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Scientists find microplastics in Antarctic snow, indicating pollution reach
Researchers for the first time have discovered proof of microplastics in Antarctic snow, indicating a wider than previously known reach of microplastic pollution.
A study published in The Cryosphere scientific journal found that researchers confirmed the existence of microplastics in every snow sample they gathered from 19 different sites with “an average of 29 microplastic particles per litre of melted snow, which is higher than marine concentrations reported previously from the surrounding Ross Sea and in Antarctic sea ice,” according to a press release from the University of Canterbury.
Polyethylene terephthalate, or PET, a polymer found in beverage bottles, was detected in close to four-fifths of the snow samples, according to the study.
Researchers believe that microplastics may have come from both long-range transport and local sources, including clothing that researchers and base staff wore and research station plastic equipment.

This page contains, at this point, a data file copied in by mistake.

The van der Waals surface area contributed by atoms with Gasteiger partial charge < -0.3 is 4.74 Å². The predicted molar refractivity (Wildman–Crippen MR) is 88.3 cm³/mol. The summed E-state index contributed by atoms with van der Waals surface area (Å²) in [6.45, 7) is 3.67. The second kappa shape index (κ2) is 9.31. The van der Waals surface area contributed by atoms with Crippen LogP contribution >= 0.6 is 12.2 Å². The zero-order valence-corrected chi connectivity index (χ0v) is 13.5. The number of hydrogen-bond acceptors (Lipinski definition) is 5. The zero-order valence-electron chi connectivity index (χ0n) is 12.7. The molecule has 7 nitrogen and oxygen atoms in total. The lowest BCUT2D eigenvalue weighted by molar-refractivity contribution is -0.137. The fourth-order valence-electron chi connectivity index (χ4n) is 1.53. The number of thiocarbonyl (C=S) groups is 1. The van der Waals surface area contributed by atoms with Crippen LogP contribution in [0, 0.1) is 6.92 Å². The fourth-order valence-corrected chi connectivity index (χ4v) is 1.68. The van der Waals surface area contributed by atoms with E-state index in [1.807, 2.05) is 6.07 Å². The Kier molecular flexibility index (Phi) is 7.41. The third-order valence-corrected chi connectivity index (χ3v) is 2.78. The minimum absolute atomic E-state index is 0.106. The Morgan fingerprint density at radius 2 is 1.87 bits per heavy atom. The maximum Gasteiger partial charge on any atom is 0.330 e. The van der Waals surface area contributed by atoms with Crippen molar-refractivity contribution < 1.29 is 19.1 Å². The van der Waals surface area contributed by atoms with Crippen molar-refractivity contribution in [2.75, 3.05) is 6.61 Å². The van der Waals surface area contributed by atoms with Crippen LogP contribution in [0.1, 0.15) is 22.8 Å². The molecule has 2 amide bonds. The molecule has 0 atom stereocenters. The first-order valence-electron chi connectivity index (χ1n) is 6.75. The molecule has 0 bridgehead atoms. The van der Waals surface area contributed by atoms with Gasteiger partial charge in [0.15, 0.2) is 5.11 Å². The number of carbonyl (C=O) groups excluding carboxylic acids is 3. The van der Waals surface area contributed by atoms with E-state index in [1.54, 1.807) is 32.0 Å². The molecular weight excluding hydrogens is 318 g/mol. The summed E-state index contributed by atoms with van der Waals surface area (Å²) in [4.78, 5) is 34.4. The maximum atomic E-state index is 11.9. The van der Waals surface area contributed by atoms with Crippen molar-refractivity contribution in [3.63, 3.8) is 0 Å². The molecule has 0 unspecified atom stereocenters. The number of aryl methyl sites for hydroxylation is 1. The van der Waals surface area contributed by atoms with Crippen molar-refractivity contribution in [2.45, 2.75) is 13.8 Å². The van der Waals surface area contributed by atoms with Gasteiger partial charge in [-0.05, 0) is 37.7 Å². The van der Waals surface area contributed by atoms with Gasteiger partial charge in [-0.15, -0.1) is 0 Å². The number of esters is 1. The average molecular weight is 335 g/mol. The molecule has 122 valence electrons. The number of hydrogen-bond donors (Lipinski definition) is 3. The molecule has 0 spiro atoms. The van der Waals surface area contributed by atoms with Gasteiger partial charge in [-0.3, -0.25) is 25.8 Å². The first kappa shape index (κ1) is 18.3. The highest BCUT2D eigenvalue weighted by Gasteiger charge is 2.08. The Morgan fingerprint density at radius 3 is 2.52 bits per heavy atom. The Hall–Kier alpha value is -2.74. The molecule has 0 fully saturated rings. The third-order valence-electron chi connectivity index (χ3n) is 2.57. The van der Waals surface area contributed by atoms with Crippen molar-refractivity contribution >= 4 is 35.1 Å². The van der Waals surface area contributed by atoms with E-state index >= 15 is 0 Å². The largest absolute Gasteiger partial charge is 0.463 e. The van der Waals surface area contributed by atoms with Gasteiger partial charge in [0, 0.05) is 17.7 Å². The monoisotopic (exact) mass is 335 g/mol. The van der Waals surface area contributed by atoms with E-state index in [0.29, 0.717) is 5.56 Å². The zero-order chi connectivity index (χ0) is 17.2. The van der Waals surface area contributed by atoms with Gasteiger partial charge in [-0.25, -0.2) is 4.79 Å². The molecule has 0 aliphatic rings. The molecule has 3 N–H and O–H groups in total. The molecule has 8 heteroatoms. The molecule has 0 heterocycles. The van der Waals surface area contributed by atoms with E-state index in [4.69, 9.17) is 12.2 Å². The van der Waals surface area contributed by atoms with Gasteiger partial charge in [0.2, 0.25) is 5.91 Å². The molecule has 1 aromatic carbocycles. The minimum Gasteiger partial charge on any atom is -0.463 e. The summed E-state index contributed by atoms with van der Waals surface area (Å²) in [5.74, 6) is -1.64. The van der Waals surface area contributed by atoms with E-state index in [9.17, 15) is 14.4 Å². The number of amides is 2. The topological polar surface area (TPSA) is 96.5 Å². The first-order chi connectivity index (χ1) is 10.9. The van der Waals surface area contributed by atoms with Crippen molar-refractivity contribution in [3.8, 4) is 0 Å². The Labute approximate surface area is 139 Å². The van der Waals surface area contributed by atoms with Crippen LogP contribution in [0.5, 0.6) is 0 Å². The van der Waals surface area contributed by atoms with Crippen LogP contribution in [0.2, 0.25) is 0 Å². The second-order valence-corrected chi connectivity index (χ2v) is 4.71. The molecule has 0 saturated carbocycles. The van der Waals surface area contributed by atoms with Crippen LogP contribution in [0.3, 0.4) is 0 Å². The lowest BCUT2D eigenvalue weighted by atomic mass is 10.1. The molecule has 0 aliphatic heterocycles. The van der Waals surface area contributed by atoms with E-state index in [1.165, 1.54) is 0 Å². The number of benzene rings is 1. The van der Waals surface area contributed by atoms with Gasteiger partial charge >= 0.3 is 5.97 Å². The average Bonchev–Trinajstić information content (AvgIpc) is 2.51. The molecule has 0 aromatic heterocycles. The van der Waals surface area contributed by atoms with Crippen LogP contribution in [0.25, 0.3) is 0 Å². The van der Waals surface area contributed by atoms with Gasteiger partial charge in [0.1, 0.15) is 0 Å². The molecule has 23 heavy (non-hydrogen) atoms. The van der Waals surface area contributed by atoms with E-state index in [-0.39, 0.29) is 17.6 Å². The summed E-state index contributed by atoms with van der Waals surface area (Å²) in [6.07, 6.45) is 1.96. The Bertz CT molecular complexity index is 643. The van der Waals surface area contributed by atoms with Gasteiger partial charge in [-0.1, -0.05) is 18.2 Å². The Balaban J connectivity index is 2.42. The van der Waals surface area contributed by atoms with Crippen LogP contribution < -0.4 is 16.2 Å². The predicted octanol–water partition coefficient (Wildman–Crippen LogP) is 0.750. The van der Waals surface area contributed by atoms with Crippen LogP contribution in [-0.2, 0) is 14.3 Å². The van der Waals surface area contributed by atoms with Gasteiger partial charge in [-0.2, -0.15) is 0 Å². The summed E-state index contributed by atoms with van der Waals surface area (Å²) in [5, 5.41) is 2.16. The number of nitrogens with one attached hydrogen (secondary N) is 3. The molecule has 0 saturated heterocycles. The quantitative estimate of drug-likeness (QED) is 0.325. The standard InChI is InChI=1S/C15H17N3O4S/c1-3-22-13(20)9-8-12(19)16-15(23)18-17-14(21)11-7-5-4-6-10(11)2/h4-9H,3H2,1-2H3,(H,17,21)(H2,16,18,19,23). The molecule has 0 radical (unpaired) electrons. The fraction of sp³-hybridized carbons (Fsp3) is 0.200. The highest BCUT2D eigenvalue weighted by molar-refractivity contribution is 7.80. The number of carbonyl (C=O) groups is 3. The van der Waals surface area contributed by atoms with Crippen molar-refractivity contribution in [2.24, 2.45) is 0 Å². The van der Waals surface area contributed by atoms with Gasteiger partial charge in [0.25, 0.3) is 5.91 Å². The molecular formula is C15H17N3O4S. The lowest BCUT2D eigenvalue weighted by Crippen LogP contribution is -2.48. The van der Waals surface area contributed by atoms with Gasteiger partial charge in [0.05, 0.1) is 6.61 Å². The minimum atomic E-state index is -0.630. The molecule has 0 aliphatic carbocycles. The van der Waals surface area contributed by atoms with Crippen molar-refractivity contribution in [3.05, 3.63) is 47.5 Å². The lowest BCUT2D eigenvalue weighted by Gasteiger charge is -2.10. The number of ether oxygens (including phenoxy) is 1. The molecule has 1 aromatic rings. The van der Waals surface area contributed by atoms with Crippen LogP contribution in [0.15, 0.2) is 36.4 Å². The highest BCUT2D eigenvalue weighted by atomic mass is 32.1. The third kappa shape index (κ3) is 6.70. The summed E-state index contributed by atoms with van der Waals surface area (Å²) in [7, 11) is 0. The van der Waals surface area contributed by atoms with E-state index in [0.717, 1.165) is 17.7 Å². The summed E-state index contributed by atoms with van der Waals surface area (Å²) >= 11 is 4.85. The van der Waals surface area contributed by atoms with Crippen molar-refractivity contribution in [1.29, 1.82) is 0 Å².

The implications of the study are important because of the detrimental effects that microplastics can have on the environment, including biological function impairment, limited growth and negatively impacting reproduction.
“It improves our understanding of the extent of plastic pollution near to Scott Base and where it’s coming from,” Antarctica-New Zealand environmental adviser Natasha Gardiner said in a statement, referring to a New Zealand research station in the Antarctic.
“We can use this information to reduce plastic pollution at its source and inform our broader environmental management practices.”
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